Homepage Round-Up: Having a Family History of Alzheimer’s Disease Alters Cognition, Concussion Affects Employment Status, and More.

Here are the top stories covered by DocWire News this week in the Homepage section. In this week’s edition of the round-up: adults with a family history of Alzheimer’s disease have compromised cognition levels, concussion patients have a greater risk of losing their jobs, researchers show how the brain reacts to boredom, and CPAP therapy can improve depression symptoms in patients with cardiovascular disease.

A team of researchers developed an internet-based paired associates learning (PAL) task that revealed adults with a family history (FH) of Alzheimer’s disease perform poorly on learning assessments compared to people without a family history of Alzheimer’s. This learning impairment appears to be compounded in those with diabetes or a genetic flaw in the apolipoprotein E (APOE) gene. The findings was published in eLIFE. In this study, researchers tested 59,571 individuals between the ages of 18-85 to who participated in PAL assessment, called MindCrowd. After consenting to the study and answering demographic questions regarding age, sex, education, primary language, and country of residence, the participants were prompted to complete 12 word-pairs, one word-pair at a time. According to the results of the study, FH was associated with lower PAL performance in both males and females under the age of 65. The study’s lead researcher said that “collectively, this study supports recommendations underscoring the importance of living a healthy lifestyle, properly treating disease states such as diabetes, and building cognitive reserve through education to attenuate age- and AD-risk-related cognitive declines.”

People who suffer mild traumatic brain injuries (mTBI) incur the risk of losing their jobs due to persistent post-concussive symptoms, and this is especially true for people in their 30’s, according to a study published in BMJ Open. In a longitudinal nationwide register-based cohort study with five years of follow-up, the researchers assessed 19,732 Danish hospital patients between the ages of 18 and 60 years old diagnosed with mTBI. For almost every patient, one control was matched based on age, gender, and location (n=18,640). Following analysis, the results showed that while single status patients’ jobs were more affected in the short-term with mTBI (OR 1.38, 95% CI 1.30 to 1.46), patients with mTBI with a partner were slightly more long-term affected (OR 1.64, 95% CI 1.48 to 1.81). The authors noted a that a “clear inverse educational gradient was observed, where both in the short-run and long-run (OR 1.51, 95% CI 1.31 to 1.74) (OR 2.15, 95% CI 1.78 to 2.59) higher educated patients with mTBI were most affected on their ability to work.”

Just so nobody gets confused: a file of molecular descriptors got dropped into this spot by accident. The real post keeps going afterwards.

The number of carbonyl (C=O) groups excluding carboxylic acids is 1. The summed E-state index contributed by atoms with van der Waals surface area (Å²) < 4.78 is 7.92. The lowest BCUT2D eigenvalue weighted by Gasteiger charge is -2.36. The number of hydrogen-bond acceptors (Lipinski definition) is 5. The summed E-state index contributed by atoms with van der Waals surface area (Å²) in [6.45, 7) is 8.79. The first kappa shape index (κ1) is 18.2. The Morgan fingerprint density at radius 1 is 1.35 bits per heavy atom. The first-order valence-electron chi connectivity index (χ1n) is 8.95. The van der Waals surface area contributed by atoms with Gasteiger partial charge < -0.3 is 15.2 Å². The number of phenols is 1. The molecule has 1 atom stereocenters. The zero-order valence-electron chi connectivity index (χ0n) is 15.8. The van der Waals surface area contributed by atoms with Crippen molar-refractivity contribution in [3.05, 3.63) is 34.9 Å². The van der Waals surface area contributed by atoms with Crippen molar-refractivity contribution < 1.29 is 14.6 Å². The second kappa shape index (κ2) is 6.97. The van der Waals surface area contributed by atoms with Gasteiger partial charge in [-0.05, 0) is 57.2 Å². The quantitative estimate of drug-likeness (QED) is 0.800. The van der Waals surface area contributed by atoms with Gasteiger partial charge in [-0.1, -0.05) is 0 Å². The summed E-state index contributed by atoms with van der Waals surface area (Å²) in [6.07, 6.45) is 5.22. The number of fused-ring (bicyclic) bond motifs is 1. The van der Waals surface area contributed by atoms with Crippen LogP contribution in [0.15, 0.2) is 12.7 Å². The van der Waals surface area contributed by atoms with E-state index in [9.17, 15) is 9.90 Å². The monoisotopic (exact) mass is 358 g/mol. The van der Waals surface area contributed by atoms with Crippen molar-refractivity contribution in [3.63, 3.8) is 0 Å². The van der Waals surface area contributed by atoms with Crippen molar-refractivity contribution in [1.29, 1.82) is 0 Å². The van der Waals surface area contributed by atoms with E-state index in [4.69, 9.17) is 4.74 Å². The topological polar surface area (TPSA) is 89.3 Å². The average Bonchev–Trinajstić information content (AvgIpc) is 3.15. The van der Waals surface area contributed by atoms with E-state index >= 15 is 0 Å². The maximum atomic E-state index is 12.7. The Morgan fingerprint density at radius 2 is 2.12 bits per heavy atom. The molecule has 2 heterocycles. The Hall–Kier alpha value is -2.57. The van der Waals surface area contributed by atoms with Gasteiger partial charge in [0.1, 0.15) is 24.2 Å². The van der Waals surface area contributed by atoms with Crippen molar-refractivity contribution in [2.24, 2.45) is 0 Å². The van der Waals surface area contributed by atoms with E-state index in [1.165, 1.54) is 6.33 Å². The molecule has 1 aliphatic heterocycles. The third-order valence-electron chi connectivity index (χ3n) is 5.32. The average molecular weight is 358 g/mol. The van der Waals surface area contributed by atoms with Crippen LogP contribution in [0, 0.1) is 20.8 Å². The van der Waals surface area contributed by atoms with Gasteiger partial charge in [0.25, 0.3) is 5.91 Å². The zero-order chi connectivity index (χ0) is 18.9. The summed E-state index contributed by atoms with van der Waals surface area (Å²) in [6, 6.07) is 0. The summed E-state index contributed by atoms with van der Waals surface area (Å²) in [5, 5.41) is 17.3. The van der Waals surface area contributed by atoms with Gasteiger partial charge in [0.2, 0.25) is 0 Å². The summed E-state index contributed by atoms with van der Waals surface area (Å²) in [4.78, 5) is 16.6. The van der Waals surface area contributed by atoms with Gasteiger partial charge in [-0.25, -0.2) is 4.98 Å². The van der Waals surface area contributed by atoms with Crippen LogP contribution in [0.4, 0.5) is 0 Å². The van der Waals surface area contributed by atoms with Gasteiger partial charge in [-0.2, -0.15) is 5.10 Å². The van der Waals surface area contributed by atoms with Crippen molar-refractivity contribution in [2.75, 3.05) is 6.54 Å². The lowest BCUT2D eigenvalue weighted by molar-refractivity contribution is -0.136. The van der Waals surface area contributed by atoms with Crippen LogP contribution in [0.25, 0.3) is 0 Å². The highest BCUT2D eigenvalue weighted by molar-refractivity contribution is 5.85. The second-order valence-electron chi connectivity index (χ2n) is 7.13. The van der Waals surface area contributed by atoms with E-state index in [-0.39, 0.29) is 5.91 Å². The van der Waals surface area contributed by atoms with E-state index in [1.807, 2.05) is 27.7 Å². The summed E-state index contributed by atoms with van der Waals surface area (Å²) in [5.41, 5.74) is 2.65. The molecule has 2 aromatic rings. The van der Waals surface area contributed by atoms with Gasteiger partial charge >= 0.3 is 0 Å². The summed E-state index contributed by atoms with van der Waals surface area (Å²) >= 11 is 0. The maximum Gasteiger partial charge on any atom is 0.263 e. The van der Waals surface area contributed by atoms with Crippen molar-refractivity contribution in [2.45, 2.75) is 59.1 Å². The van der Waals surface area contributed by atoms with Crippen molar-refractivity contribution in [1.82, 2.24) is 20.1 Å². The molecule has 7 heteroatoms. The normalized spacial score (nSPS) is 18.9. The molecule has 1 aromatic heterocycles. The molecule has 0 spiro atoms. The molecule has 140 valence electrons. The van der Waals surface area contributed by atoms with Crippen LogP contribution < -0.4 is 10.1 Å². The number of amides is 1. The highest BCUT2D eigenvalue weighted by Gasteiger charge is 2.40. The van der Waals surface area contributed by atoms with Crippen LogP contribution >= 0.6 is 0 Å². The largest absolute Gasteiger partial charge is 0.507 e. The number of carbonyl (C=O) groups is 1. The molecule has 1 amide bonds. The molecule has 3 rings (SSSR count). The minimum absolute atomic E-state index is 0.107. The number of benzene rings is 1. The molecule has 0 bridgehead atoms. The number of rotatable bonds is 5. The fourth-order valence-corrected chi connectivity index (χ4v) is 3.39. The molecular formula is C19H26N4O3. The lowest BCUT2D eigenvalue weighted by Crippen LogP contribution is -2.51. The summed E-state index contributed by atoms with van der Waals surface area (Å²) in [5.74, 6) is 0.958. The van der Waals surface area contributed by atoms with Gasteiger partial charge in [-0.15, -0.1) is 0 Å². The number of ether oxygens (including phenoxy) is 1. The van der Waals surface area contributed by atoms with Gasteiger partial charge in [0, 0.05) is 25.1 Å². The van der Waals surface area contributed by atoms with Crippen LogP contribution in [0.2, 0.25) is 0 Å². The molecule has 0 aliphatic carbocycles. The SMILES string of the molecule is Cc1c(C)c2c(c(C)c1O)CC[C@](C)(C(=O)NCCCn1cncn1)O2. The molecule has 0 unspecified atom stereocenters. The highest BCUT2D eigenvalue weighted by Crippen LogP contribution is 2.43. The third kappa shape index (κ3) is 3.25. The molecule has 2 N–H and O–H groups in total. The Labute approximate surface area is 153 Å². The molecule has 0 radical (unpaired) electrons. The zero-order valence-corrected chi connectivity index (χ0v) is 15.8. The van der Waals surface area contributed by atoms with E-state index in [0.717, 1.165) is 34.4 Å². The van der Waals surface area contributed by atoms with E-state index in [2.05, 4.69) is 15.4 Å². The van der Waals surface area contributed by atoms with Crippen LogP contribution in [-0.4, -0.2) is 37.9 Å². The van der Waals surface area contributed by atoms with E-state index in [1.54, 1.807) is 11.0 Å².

A team of researchers were able to show how the human brain reacts to being bored, and as a result can potentially help people cope with boredom. Their findings were published in the journal Psychophysiology. To conduct this study, researchers enlisted 54 young adults who completed trait boredom scales, an electroencephalogram (EEG) at baseline, and a boring task. The survey comprised a series of questions about boredom and gauged how each participant reacted to it. the researchers found no discernible difference between people reacted with more brain activity when juxtaposed to right brain activity. However, patients who answered the survey questions saying that they’re more prone to experience boredom in their daily life had significantly more right frontal brain activity as they got more bored performing the activity. “We found that the people who are good at coping with boredom in everyday life, based on the surveys, shifted more toward the left,” said Sammy Perone, Washington State University assistant professor in the Department of Human Development in a press release about the study. “Those that don’t cope as well in everyday life shifted more right.”

The use of continuous positive airway pressure (CPAP) can significantly improve symptoms of depression in patients with co-existing obstructive sleep apnea (OSA) and cardiovascular disease (CVD), according to the findings of a study published in The Lancet. Researchers of this study conducted a secondary analysis of over 2,400 patients with moderate-to- severe OSA from the Sleep Apnea Cardiovascular Endpoints (SAVE) cohort, which was an international, multi-center, randomized, open, blinded outcome assessed control trial that evaluated the efficacy of CPAP for OSA in the secondary prevention of CVD. According to the study findings, the use of CPAP therapy was linked with reduced odds of depression cases when juxtaposed to usual care in the SAVE trial and the treatment efficacy was higher in those with pre-existing depression symptoms. The authors wrote that “our systematic review and meta-analysis confirmed the efficacy of CPAP in reducing depression but not anxiety symptoms. The overall neutral effect of CPAP treatment on anxiety symptoms may be due to a slight positive, albeit non-significant effect of sham-CPAP as compared to therapeutic CPAP in several included trials.”